It is a fascinating study by political scientist scholars, to follow the inevitable process of seeing well meaning leader's/Prime Minister's who originally start out with the greatest of ideals and end up by being turned into tyrants and dictators.

The answer of course, is a Federalistic multi-layered structure, in which local government and peer pressure, control a more limited and localized version of the bureaucracy. When the bureaucrat knows the name, family relatives in smaller versions of local government and can be changed if not performing correctly, by the disatisfied citizen sitting across the desk, through a local complaint campaign, performance of the bureaucracy increases. Efficiency rises, misfits are quickly replaced by someone more competent.

The problem lies with the nature of a charismatic, ambitious, hard driving leader/Prime Minister accustomed to getting things done by a "hands on" approach. The very nature of economic and long term socialistic success requires the opposite approach. A "hands off" approach, leadership by logic and publicity. Letting local people manage their own affairs and making their own decisions and if necessary, mistakes. Learning is a key mechanism of good politics. But, it must not be confined to a handful of people in only one political party. The process must be wide spread nationwide, a responsibility that goes with each voter on every policy issue. This is the basic meaning of participatory democracy.

Charismatic leadership/Prime Minister's tend to rule by the legitimacy of their personality. They push, pontificate and decree what a political course of national policy will be, with appropriate references to foreign advisors and study committees as justification. Their party usually identifies with this type organization, based on strong personality. The politicaly party and the influence nationwide, tend to oeprate on a patronage- based clientelism. This is not democracy! Even if this process starts out with good socialist intentions, it quickly deteriorates into corruption and nationwide anarchy, with a rise in public criminality.

The role played by the Prime Minister in patronage political parties is distributional. Cabinet Ministers manage the distribution of resources within their realms of control and responsibility. Prime Minister's in such organizations are paternal. They maintain their positions not only by controlling party and national resources through party activists, but also by negotiating the distribution of resources with the party's other patrons. Thus what we get, is a dictatorship, emerging as a patronage-based leadership. The party then becomes identified by immediate devotion to the "all powerful" leader. Loyalty to the leader representing the party, particularly charismatic personality leadership by a political party is the result. This is not democracy!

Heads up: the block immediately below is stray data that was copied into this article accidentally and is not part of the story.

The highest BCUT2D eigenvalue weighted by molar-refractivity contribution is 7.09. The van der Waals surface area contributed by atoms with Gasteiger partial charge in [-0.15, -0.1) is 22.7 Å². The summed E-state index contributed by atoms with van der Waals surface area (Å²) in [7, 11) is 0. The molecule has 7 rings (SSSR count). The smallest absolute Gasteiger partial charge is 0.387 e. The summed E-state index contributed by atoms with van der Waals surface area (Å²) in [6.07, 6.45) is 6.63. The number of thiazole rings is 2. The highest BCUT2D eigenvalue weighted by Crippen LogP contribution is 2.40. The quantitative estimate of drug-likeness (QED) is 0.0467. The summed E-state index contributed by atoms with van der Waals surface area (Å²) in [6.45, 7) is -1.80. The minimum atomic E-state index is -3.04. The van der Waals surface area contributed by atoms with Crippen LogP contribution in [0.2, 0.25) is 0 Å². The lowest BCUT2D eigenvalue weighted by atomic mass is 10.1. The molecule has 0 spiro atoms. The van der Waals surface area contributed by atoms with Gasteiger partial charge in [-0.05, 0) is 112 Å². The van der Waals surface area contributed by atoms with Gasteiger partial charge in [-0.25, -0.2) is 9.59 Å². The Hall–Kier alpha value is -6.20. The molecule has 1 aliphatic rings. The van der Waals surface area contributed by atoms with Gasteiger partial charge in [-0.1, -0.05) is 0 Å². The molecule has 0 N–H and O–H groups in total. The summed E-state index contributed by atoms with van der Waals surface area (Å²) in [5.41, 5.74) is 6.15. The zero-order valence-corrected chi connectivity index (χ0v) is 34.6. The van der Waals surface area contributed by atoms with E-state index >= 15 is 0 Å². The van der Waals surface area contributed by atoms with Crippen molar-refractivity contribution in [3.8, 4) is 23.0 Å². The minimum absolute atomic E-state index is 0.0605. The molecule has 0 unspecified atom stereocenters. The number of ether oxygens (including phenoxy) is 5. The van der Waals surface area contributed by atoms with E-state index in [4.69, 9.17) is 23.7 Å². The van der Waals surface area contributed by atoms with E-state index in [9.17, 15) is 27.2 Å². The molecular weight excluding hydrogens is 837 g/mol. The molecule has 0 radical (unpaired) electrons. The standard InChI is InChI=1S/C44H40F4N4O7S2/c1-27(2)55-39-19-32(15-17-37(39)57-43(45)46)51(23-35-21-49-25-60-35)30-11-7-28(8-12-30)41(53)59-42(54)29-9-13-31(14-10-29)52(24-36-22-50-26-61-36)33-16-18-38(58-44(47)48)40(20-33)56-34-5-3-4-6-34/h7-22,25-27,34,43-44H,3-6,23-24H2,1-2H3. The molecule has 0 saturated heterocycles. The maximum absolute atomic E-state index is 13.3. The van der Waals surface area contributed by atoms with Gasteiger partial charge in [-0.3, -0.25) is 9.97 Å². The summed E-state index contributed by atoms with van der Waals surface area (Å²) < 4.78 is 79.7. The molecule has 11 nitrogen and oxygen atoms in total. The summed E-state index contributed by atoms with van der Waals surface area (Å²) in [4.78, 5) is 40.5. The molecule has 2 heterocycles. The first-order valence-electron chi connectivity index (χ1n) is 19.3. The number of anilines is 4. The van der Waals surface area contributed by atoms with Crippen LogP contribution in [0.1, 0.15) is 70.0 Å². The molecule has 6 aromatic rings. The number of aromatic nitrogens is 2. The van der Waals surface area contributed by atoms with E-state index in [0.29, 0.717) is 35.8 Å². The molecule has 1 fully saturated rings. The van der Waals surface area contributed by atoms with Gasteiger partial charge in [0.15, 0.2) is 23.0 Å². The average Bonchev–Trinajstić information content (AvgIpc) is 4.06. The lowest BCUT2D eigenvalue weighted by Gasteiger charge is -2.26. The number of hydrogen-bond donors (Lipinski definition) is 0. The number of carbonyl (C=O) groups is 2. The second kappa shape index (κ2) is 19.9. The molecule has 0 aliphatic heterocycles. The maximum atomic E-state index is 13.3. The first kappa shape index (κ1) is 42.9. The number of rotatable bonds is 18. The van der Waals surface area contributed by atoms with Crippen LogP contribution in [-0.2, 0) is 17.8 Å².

Belize Development requires a more broad based voter controlled political structure, than that of one winning political party rule. Multi-layered government using Federalistic checks and balances answers this development need. Political parties operating within such a Federalistic structure usually are non- charismatic personality orientated. They are thus more elastic and adaptable as a party to changing issues. Individual party members can speak for the party on a local level without need to consult other party leaders.

The problem facing Belize, is how can the reform of rules be achieved when the object of reform is the very body that controls the rules?

Town voters currently hold the swing vote in national elections in Belize. how can you re-structure the system to put the productive rural sectors on equal footing? Studies throughout the seven Central American countries have shown that community development organizations carry the most weight in demanding political action and reforms. Co-operatives are only interested and politically demanding of Belmopan, when the essence of their productivity is threatened. Otherwise they play no role in political reform and performance. The same result for Associations and the Chamber of Commerce branches. Civics Clubs like the Lions and Rotary play no part in a better running democracy. Studies also show that no church-related organization plays any active role in seeking greater democracy. Schools are constantly needing funding. Yet in none of the seven Central American countries from which these results are taken, have school organizations played any part in democracy building. Unions also fail to register as democracy demanding organizations. Community development groups stand out through all of Central America, as being the main force for improvement in political structure and greater broad based democracy.

Most people do not support the political system, or political reform, because they see it as a futile excercise against entrenched greedy political power predators. Persecution is an oft quoted result. Belize also suffers from this same attitude, as this month's nationwide tour of the Political Reform Commission will most likely find out.